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Just a third of doctors involved in winter planning at trusts

Just a third of doctors involved in winter planning at trusts
By Valeria Fiore Reporter
27 November 2018

Only a third of NHS doctors are involved in winter planning at their trust, a survey has found.

A Royal College of Physician (RCP) survey published yesterday found that only 29% of the 1,737 respondents – who included foundation doctors, trainees, consultants and specialty and associate specialist doctors – said they had been asked to take part in winter planning in their organisation.

The findings come after last winter was found to be one of the worst on record and emergency services were revealed to be experiencing a ‘year-round’ crisis due to prolonged pressures during the summer, according to a BMA analysis published this month.

Over half of the respondents to the RCP survey (56%) also said they are worried or very worried about the ability of their service to deliver safe care this winter.

Alarmingly, the findings also showed that only 66 of the 1,737 respondents knew how the emergency funding for social care that was announced last month will be used to reduce pressure on their hospital.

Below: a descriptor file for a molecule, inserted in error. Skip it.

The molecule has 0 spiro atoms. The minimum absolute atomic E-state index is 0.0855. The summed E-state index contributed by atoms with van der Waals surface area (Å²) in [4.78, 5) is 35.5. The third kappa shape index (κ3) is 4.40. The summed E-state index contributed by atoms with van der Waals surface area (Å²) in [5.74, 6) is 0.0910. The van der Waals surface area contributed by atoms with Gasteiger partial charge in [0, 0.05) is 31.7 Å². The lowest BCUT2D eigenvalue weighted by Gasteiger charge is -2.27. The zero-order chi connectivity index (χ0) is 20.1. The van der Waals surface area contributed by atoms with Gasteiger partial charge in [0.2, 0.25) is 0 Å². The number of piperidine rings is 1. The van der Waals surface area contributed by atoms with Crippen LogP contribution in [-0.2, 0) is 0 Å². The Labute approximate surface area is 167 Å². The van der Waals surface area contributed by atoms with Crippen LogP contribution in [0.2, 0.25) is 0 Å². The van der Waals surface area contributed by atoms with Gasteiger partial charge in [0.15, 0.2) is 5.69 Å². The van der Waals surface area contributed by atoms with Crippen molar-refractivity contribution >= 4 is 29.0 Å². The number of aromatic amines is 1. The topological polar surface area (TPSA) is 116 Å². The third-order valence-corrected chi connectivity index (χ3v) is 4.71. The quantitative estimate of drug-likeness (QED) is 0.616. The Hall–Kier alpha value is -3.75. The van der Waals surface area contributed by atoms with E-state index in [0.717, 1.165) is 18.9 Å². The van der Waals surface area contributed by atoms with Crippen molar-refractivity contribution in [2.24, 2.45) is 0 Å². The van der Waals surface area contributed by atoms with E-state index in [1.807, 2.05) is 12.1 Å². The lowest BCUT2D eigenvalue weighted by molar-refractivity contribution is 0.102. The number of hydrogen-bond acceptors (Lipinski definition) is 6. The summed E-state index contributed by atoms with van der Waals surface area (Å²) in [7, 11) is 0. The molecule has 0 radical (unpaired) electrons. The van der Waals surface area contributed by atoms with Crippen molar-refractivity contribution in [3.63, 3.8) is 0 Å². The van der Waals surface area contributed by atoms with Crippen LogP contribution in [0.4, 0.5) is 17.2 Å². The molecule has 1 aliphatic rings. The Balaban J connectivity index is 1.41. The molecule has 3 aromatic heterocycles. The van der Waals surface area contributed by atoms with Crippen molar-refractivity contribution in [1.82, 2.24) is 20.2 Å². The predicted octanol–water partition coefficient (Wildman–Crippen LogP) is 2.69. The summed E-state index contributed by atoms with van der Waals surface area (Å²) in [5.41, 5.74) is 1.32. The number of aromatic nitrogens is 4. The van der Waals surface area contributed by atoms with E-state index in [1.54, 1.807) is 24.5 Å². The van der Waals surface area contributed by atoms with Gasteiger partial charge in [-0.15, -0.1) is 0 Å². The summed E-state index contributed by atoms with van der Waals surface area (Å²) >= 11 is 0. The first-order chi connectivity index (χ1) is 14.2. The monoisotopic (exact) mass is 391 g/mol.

In September, health and social care secretary Matt Hancock also pledged £145m to help trusts cope with winter pressures.

RCP president Professor Andrew Goddard said: ‘We know the Government and NHS are doing much more to plan for winter than they were prior to 2017/18. We also know that staff will continue to go above and beyond this winter. But it’s critical that they feel valued.

‘We urge trusts to take this opportunity to share their plans with staff now, and adapt them where possible based on feedback from the frontline.’

RCP vice president for education and training Emma Vaux said consultants ‘have a responsibility’ to make themselves aware of the winter plans at their organisation as they need to know how they will impact their trainees.

She added: ‘When a trainee does come to us from a different area, we must make sure they have a good induction and ongoing clinical supervision. We must consider their clinical competence in an unfamiliar specialty and support them appropriately.’

The call to improve the involvement of frontline staff in winter planning was echoed by NHS Employers chief executive Danny Mortimer.

He said: ‘This report highlights the need to engage clinical staff in responding to those pressures and we would encourage trusts to share their winter plans with their staff as soon as possible.’

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